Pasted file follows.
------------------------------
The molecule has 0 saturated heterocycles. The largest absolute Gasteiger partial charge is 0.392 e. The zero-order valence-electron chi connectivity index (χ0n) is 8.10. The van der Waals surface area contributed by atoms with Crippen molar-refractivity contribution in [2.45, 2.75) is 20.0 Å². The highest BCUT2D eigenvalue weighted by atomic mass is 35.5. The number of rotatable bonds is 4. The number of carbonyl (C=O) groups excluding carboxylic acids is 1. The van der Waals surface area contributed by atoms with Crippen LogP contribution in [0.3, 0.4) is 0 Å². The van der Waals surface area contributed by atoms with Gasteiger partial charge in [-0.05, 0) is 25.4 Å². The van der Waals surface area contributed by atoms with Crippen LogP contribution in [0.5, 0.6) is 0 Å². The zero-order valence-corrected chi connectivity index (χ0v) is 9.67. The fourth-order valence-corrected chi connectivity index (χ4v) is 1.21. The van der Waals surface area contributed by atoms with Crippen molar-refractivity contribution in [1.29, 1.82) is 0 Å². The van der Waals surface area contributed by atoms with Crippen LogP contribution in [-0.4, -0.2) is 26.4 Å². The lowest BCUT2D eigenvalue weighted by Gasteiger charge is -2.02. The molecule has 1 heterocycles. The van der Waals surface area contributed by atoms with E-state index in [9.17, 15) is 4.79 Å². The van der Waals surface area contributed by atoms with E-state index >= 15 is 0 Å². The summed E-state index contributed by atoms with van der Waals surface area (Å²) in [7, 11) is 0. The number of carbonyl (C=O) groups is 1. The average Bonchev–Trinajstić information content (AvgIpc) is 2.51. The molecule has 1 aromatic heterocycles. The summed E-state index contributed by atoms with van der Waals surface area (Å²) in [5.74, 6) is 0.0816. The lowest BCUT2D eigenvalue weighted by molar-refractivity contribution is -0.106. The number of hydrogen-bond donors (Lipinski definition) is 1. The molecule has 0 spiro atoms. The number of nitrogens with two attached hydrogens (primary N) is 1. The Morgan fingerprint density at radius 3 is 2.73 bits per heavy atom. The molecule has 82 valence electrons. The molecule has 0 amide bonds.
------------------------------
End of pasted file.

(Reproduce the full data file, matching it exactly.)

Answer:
The molecule has 0 saturated heterocycles. The largest absolute Gasteiger partial charge is 0.392 e. The zero-order valence-electron chi connectivity index (χ0n) is 8.10. The van der Waals surface area contributed by atoms with Crippen molar-refractivity contribution in [2.45, 2.75) is 20.0 Å². The highest BCUT2D eigenvalue weighted by atomic mass is 35.5. The number of rotatable bonds is 4. The number of carbonyl (C=O) groups excluding carboxylic acids is 1. The van der Waals surface area contributed by atoms with Crippen LogP contribution in [0.3, 0.4) is 0 Å². The van der Waals surface area contributed by atoms with Gasteiger partial charge in [-0.05, 0) is 25.4 Å². The van der Waals surface area contributed by atoms with Crippen LogP contribution in [0.5, 0.6) is 0 Å². The zero-order valence-corrected chi connectivity index (χ0v) is 9.67. The fourth-order valence-corrected chi connectivity index (χ4v) is 1.21. The van der Waals surface area contributed by atoms with Crippen molar-refractivity contribution in [1.29, 1.82) is 0 Å². The van der Waals surface area contributed by atoms with Crippen LogP contribution in [-0.4, -0.2) is 26.4 Å². The lowest BCUT2D eigenvalue weighted by Gasteiger charge is -2.02. The molecule has 1 heterocycles. The van der Waals surface area contributed by atoms with E-state index in [9.17, 15) is 4.79 Å². The van der Waals surface area contributed by atoms with E-state index >= 15 is 0 Å². The summed E-state index contributed by atoms with van der Waals surface area (Å²) in [7, 11) is 0. The number of carbonyl (C=O) groups is 1. The average Bonchev–Trinajstić information content (AvgIpc) is 2.51. The molecule has 1 aromatic heterocycles. The summed E-state index contributed by atoms with van der Waals surface area (Å²) in [5.74, 6) is 0.0816. The lowest BCUT2D eigenvalue weighted by molar-refractivity contribution is -0.106. The number of hydrogen-bond donors (Lipinski definition) is 1. The molecule has 0 spiro atoms. The number of nitrogens with two attached hydrogens (primary N) is 1. The Morgan fingerprint density at radius 3 is 2.73 bits per heavy atom. The molecule has 82 valence electrons. The molecule has 0 amide bonds.